What does a cell sound like?

Ann, Alex and Milton in rehearsal (March 2013) Photo by Lou Miller

Ann, Alex and Milton in rehearsal (March 2013) Photo by Lou Miller

After months of dreaming and planning (and writing funding applications), the Bloodlines team finally get their teeth into the practical work of the project.  We want to nail the opening section of the show as we’ve been invited to present the project at a major medical conference on the 6th April (European Bone Marrow Group annual conference, the Patients’ Day). What we hope to show is the opening section, a lecture on haematology that mutates in a way that represents the proliferation of mutant white blood cells in Acute Lymphoblastic Leukaemia.   It’s an ironic choice of extract for the occasion as our audience (prospective and actual bone marrow transplant recipients) will already have had a day of medical lectures.  So we’ve got to do a good job of augmenting it with sound and visuals, especially when the mutation kicks in.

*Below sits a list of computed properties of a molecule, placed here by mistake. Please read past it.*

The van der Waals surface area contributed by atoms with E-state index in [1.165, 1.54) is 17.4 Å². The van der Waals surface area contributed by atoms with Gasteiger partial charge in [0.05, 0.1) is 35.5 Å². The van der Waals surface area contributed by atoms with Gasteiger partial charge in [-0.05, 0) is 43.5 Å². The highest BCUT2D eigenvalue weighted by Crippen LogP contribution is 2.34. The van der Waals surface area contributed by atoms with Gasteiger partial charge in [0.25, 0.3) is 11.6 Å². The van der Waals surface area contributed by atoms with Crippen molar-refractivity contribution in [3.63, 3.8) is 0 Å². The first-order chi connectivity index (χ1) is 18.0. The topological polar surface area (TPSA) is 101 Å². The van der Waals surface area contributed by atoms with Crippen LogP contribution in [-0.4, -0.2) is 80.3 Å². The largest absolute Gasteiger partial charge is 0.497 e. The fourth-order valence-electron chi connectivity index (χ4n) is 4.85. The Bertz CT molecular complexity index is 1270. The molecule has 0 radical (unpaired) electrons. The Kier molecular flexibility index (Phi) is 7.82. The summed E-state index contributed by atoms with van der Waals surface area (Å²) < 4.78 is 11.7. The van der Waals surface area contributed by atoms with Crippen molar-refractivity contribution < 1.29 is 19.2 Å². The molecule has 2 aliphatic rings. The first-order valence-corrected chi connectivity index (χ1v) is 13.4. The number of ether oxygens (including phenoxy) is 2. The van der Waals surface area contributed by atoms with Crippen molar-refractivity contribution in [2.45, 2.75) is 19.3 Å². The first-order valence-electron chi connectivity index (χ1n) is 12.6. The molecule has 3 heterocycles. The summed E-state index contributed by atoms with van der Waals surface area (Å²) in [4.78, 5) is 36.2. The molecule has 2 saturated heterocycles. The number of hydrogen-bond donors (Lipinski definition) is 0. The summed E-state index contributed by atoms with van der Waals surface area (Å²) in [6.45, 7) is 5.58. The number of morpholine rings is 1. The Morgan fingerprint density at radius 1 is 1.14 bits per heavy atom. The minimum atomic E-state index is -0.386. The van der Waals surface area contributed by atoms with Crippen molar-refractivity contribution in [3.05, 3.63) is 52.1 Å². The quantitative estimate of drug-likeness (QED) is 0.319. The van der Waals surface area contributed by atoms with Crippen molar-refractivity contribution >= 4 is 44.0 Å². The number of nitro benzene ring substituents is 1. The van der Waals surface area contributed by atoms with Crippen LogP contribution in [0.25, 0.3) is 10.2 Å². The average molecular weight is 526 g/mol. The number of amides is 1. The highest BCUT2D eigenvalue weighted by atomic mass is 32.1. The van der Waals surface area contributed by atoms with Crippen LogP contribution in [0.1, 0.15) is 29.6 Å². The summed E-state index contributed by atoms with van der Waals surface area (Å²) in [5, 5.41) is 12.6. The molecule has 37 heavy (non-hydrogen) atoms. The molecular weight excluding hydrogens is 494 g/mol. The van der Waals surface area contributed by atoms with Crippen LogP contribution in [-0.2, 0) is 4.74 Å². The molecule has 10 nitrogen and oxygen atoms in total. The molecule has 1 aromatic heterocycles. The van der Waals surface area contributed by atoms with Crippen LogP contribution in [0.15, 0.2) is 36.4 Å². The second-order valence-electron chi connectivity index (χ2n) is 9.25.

Work is slow going because we are working three elements of the show alongside each other:  Anna’s videoscape (what looks like a standard powerpoint transforms into something more frightening), Milton’s sounds (he’s characterising several of the cell types in sonic form) and the text that Ann will be delivering in that part of the final performance (Bex will be playing her for the EBMT event).  There are long periods of time when each of us is in their own world, staring at laptops and tapping keyboards.  When we do attempt to run the material together,  there are long pauses and diversions – including a lengthy discussion with Ann which eventually establishes that red blood cells sound like rubber rather than wood.


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